Background: Hearing loss associated with congenital cytomegalovirus (CMV) infection occurs in 0.2 to 0.6 per 1000 neonates.
Objective: The primary goal of this systemic review was to test the following null hypotheses: (1) antiviral therapy has no impact on congenital CMV-related sensorineural hearing loss and (2) surgical therapy has no impact on congenital CMV-related sensorineural hearing loss.
Data sources: Computerized searches of MEDLINE and EMBASE databases through September 2010 were performed, supplemented with manual searches and inquiries to topic experts.
Review methods: Studies were included based on review of 387 studies according to criteria developed a priori. Data extraction was performed by independent reviewers and focused on relevant audiologic measurements, study designs, and potential confounders.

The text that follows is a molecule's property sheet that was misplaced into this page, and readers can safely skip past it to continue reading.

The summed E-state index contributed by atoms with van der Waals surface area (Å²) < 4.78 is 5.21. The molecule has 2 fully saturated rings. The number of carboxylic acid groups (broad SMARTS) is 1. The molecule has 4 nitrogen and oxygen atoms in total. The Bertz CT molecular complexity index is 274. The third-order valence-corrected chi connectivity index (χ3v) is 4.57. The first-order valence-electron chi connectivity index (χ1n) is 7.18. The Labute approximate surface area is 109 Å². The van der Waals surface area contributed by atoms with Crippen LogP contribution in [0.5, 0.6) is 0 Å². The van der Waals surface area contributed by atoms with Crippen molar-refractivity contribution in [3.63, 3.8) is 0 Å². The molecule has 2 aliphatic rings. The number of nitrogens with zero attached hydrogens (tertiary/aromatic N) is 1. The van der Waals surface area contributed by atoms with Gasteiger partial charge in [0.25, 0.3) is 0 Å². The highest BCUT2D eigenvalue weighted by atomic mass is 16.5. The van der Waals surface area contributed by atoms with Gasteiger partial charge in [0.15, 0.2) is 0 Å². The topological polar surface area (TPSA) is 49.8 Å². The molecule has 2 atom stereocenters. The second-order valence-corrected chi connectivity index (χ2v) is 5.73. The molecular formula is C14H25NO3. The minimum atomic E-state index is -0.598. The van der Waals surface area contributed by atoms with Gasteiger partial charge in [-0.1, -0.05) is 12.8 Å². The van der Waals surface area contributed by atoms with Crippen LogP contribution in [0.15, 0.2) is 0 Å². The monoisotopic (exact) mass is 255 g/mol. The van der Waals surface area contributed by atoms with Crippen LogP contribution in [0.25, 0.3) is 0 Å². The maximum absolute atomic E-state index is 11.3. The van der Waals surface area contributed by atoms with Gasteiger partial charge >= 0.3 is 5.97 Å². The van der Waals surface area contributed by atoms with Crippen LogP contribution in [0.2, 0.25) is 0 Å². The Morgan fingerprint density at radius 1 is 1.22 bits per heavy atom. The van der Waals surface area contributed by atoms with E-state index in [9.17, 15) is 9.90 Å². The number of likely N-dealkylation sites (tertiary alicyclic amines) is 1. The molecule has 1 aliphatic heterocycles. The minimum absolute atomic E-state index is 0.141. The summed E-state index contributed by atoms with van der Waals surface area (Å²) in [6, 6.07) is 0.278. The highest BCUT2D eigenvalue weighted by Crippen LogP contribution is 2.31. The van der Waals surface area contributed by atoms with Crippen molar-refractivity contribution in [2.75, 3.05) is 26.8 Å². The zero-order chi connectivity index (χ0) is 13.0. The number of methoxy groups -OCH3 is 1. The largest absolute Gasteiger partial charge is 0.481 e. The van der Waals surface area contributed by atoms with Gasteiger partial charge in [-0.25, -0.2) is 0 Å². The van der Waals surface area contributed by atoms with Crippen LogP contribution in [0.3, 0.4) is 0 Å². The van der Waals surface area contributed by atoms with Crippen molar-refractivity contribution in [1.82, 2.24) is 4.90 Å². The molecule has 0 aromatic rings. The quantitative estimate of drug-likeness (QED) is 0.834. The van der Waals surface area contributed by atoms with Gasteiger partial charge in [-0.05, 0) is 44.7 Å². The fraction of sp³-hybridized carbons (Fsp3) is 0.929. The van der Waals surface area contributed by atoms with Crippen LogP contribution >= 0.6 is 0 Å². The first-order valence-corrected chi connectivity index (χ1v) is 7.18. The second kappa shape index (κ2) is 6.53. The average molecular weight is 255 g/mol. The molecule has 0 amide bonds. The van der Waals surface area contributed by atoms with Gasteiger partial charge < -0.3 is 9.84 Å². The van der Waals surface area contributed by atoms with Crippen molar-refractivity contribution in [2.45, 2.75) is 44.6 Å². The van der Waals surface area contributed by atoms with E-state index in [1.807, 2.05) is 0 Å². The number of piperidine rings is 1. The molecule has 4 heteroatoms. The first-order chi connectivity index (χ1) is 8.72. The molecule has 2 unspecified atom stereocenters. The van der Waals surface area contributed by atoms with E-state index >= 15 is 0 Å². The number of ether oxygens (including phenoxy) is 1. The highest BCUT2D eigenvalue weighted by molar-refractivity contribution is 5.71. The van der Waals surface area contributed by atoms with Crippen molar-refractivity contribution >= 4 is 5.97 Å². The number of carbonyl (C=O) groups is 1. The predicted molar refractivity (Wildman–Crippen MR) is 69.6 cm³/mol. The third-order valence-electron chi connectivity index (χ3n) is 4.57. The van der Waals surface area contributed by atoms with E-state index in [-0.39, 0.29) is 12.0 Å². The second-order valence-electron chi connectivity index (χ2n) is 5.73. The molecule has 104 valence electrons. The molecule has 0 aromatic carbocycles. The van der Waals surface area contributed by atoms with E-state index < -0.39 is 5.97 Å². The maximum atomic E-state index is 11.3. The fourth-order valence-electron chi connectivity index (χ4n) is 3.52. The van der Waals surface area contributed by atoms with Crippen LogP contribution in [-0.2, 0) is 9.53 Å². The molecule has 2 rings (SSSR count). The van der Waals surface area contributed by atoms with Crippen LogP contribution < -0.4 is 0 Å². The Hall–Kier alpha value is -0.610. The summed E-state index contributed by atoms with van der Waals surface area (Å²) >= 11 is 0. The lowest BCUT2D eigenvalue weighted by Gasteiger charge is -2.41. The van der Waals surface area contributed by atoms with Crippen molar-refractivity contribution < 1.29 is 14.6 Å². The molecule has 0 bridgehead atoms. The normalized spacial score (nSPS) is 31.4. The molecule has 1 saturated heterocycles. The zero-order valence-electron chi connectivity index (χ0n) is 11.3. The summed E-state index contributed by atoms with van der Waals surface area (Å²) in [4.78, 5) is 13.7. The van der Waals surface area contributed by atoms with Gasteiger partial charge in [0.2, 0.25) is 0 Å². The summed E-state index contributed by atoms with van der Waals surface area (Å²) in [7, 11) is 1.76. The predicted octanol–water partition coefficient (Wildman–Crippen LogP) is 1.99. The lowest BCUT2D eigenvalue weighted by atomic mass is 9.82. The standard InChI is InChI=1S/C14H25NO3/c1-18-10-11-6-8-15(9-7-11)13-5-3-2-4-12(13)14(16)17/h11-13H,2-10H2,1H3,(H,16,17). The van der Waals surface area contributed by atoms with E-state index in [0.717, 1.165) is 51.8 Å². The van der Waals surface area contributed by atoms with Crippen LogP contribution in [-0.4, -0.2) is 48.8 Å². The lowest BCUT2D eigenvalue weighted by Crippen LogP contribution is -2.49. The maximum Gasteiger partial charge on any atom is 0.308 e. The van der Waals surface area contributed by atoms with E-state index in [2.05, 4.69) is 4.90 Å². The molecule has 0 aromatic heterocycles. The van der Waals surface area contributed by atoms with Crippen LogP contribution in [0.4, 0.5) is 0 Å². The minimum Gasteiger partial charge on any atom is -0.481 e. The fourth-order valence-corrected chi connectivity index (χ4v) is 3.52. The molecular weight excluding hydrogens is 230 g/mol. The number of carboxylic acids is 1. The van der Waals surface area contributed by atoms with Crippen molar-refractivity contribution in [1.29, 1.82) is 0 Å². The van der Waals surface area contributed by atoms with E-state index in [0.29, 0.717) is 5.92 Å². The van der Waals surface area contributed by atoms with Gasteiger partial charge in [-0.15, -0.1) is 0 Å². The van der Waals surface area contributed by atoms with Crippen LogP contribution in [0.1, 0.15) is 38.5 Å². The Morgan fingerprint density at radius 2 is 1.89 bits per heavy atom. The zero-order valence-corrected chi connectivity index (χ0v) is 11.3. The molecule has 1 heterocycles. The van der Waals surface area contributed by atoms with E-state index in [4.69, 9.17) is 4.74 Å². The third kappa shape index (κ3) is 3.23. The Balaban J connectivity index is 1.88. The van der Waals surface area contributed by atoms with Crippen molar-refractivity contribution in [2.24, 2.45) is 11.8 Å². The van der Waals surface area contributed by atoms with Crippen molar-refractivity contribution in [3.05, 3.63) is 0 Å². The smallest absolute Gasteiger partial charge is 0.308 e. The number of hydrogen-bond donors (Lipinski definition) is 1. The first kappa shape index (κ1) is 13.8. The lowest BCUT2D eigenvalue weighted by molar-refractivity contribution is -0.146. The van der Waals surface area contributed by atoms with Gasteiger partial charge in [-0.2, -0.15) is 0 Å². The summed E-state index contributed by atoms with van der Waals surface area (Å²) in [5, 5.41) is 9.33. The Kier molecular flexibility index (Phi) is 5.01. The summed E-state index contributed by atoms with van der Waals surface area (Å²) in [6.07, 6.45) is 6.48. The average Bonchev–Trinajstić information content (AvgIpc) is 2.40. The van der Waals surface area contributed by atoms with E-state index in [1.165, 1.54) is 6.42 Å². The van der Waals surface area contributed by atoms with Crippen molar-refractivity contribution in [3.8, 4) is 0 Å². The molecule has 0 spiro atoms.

Results: Criterion-meeting studies (n = 19) included a total of 446 participants. The largest randomized controlled trial (RCT) suggested a significant protective effect of intravenous ganciclovir against deterioration of hearing in neonates with central nervous system manifestations of CMV infection. It also, however, suggested a 3-fold increase in neutropenia. The second RCT suggested that there may be no significant benefit of intravenous ganciclovir for normal-hearing infants with asymptomatic congenital CMV. Additional prospective and retrospective data evaluated the impact of oral therapy and cochlear implantation in affected patients.
Conclusion: Although results are mixed, the highest level of evidence suggests that antiviral therapy confers a protective benefit on neonates with hearing loss and symptomatic CMV. Cochlear implantation can result in advancement of speech and language skills, but there are mixed results compared with non–CMV-infected patients.